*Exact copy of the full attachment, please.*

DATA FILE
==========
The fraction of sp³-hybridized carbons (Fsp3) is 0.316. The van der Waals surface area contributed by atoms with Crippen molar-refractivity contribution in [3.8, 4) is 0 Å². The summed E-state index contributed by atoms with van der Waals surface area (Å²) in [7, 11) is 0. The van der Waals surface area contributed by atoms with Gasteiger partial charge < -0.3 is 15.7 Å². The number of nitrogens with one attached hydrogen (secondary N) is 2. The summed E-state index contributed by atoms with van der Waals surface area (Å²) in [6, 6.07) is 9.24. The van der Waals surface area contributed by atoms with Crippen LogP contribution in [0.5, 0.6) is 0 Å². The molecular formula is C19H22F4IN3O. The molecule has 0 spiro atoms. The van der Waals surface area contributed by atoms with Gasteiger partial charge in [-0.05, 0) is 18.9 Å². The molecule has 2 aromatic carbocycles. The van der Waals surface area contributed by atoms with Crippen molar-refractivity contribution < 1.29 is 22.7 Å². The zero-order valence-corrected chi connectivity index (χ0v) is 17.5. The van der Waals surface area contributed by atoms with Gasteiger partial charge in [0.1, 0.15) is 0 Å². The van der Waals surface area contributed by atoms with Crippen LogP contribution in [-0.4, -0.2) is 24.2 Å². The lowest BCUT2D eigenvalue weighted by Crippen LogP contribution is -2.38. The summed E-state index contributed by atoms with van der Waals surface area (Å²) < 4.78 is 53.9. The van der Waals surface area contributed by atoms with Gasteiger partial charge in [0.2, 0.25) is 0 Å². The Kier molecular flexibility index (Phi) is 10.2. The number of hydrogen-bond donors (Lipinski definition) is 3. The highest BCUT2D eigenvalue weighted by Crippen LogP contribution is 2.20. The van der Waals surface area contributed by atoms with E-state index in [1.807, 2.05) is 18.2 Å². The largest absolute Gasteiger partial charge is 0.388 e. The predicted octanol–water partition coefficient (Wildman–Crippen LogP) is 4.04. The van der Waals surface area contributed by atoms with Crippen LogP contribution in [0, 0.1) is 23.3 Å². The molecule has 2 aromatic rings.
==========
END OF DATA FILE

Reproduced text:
The fraction of sp³-hybridized carbons (Fsp3) is 0.316. The van der Waals surface area contributed by atoms with Crippen molar-refractivity contribution in [3.8, 4) is 0 Å². The summed E-state index contributed by atoms with van der Waals surface area (Å²) in [7, 11) is 0. The van der Waals surface area contributed by atoms with Gasteiger partial charge < -0.3 is 15.7 Å². The number of nitrogens with one attached hydrogen (secondary N) is 2. The summed E-state index contributed by atoms with van der Waals surface area (Å²) in [6, 6.07) is 9.24. The van der Waals surface area contributed by atoms with Crippen LogP contribution in [0.5, 0.6) is 0 Å². The molecular formula is C19H22F4IN3O. The molecule has 0 spiro atoms. The van der Waals surface area contributed by atoms with Gasteiger partial charge in [-0.05, 0) is 18.9 Å². The molecule has 2 aromatic carbocycles. The van der Waals surface area contributed by atoms with Crippen molar-refractivity contribution < 1.29 is 22.7 Å². The zero-order valence-corrected chi connectivity index (χ0v) is 17.5. The van der Waals surface area contributed by atoms with Gasteiger partial charge in [0.1, 0.15) is 0 Å². The van der Waals surface area contributed by atoms with Crippen LogP contribution in [-0.4, -0.2) is 24.2 Å². The lowest BCUT2D eigenvalue weighted by Crippen LogP contribution is -2.38. The summed E-state index contributed by atoms with van der Waals surface area (Å²) < 4.78 is 53.9. The van der Waals surface area contributed by atoms with Gasteiger partial charge in [0.2, 0.25) is 0 Å². The Kier molecular flexibility index (Phi) is 10.2. The number of hydrogen-bond donors (Lipinski definition) is 3. The highest BCUT2D eigenvalue weighted by Crippen LogP contribution is 2.20. The van der Waals surface area contributed by atoms with E-state index in [1.807, 2.05) is 18.2 Å². The largest absolute Gasteiger partial charge is 0.388 e. The predicted octanol–water partition coefficient (Wildman–Crippen LogP) is 4.04. The van der Waals surface area contributed by atoms with Crippen LogP contribution in [0, 0.1) is 23.3 Å². The molecule has 2 aromatic rings.